Key licensing changes delayed until 2012 'at the earliest'

By James Wilmore

- Last updated on GMT

Related tags Licensing act Policy

Key parts of the government's licensing regime shake-up are now unlikely to become law until 2012 "at the earliest", The Publican has learnt. Local...

Key parts of the government's licensing regime shake-up are now unlikely to become law until 2012 "at the earliest", The Publican​ has learnt.

Local authority co-ordinating body Lacors has had confirmation from the Home Office that any direct changes to the 2003 Licensing Act will not become law until at least 2012.

This means controversial proposals such as making public health a licensing objective and giving health bodies a greater say over licensing decisions would be delayed.

However, the majority of the coalition's plans, such as introducing a late-night levy, are still on track to become law by November 2011.

This is because they are included a separate piece of legislation - the Police Reform and Social Responsibility Bill.

Paul Smith, executive director of Noctis, said the timetable for changing the Licensing Act was "reasonable" considering the scale of what was being done.

But he added: "There needs to be a lot more meat on the bone in terms of how you make protecting public health a licensing objective."

News of the delays emerged after Lacors raised concerns with the Home Office over councils having to have a revised licensing policy in place by next January.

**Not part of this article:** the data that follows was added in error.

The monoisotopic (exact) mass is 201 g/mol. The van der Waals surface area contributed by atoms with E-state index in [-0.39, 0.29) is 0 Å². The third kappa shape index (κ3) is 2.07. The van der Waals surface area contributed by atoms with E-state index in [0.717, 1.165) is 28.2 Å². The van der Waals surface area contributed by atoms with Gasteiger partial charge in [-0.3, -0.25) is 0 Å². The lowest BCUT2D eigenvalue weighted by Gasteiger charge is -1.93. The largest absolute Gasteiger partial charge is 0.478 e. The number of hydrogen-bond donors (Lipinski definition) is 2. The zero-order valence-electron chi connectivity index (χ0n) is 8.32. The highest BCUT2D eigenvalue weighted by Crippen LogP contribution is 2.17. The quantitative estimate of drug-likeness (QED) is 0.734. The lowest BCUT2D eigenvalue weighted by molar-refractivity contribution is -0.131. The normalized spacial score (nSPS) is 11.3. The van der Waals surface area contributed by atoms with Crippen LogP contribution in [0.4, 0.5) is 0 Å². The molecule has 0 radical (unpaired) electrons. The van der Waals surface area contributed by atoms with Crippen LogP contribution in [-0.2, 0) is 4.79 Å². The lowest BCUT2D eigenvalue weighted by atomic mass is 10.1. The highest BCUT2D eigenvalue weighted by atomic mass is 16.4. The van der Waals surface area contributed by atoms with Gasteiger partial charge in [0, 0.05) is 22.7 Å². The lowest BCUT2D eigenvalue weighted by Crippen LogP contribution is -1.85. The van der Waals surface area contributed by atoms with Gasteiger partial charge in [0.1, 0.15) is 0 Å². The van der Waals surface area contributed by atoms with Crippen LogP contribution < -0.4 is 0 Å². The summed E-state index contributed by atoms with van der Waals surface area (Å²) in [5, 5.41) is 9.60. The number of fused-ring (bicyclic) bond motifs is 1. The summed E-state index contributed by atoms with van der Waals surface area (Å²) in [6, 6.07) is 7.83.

But as the changes to the Licensing Act will be some time off, Lacors has told councils they "should not attempt to pre-empt any changes to the current legislation, and policies should be based only on the law as it currently stands".

In a note to its members, seen by The Publican​, it said: "The Home Office have confirmed that although the majority of the proposals in the HO consultation will be introduced via the Police Reform and Social Responsibility Bill... any changes to the Licensing Act 2003 will not be brought into force until 2012 at the earliest."

This should be good news for pubs, as it will stop councils jumping the gun in trying to include the new measures in their licensing policies.

The note added: "We will keep you appraised any further developments but for now authorities are legally required to continue with your policy review, and should base that review on the provisions of the Licensing Act 2003."

A Home Office spokesman said: "We are currently consulting on tough measures to crack down on problem premises and give more powers for local communities with a view to overhauling the Licensing Act.

"The timing of implementation will depend on the consultation responses and the subsequent parliamentary process. "

Related topics Licensing law

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